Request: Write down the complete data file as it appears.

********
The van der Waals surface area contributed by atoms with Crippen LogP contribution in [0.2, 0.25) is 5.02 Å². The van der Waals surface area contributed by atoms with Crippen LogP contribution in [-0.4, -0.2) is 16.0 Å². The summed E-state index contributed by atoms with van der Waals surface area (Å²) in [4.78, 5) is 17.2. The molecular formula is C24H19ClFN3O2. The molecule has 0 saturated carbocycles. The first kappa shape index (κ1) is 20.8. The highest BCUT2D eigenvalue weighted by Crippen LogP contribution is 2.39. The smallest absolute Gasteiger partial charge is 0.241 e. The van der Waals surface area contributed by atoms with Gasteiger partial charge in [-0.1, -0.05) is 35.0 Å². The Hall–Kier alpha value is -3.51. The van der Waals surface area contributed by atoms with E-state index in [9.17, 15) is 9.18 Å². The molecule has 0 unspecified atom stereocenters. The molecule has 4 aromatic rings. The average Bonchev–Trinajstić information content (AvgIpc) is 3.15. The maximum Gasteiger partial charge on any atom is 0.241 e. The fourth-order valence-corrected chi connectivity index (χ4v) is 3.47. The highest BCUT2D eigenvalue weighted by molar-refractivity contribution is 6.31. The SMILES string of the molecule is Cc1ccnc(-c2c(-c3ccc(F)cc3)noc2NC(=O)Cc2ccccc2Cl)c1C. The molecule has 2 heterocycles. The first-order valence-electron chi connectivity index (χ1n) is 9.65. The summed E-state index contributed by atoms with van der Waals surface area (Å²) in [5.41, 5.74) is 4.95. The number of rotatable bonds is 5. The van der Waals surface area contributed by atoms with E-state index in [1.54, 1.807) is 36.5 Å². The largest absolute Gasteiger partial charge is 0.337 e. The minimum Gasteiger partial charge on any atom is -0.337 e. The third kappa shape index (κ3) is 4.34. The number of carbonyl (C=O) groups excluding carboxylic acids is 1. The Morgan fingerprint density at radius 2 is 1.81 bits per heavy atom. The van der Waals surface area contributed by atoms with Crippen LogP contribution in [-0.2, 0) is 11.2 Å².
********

The van der Waals surface area contributed by atoms with Crippen LogP contribution in [0.2, 0.25) is 5.02 Å². The van der Waals surface area contributed by atoms with Crippen LogP contribution in [-0.4, -0.2) is 16.0 Å². The summed E-state index contributed by atoms with van der Waals surface area (Å²) in [4.78, 5) is 17.2. The molecular formula is C24H19ClFN3O2. The molecule has 0 saturated carbocycles. The first kappa shape index (κ1) is 20.8. The highest BCUT2D eigenvalue weighted by Crippen LogP contribution is 2.39. The smallest absolute Gasteiger partial charge is 0.241 e. The van der Waals surface area contributed by atoms with Gasteiger partial charge in [-0.1, -0.05) is 35.0 Å². The Hall–Kier alpha value is -3.51. The van der Waals surface area contributed by atoms with E-state index in [9.17, 15) is 9.18 Å². The molecule has 0 unspecified atom stereocenters. The molecule has 4 aromatic rings. The average Bonchev–Trinajstić information content (AvgIpc) is 3.15. The maximum Gasteiger partial charge on any atom is 0.241 e. The fourth-order valence-corrected chi connectivity index (χ4v) is 3.47. The highest BCUT2D eigenvalue weighted by molar-refractivity contribution is 6.31. The SMILES string of the molecule is Cc1ccnc(-c2c(-c3ccc(F)cc3)noc2NC(=O)Cc2ccccc2Cl)c1C. The molecule has 2 heterocycles. The first-order valence-electron chi connectivity index (χ1n) is 9.65. The summed E-state index contributed by atoms with van der Waals surface area (Å²) in [5.41, 5.74) is 4.95. The number of rotatable bonds is 5. The van der Waals surface area contributed by atoms with E-state index in [1.54, 1.807) is 36.5 Å². The largest absolute Gasteiger partial charge is 0.337 e. The minimum Gasteiger partial charge on any atom is -0.337 e. The third kappa shape index (κ3) is 4.34. The number of carbonyl (C=O) groups excluding carboxylic acids is 1. The Morgan fingerprint density at radius 2 is 1.81 bits per heavy atom. The van der Waals surface area contributed by atoms with Crippen LogP contribution in [-0.2, 0) is 11.2 Å².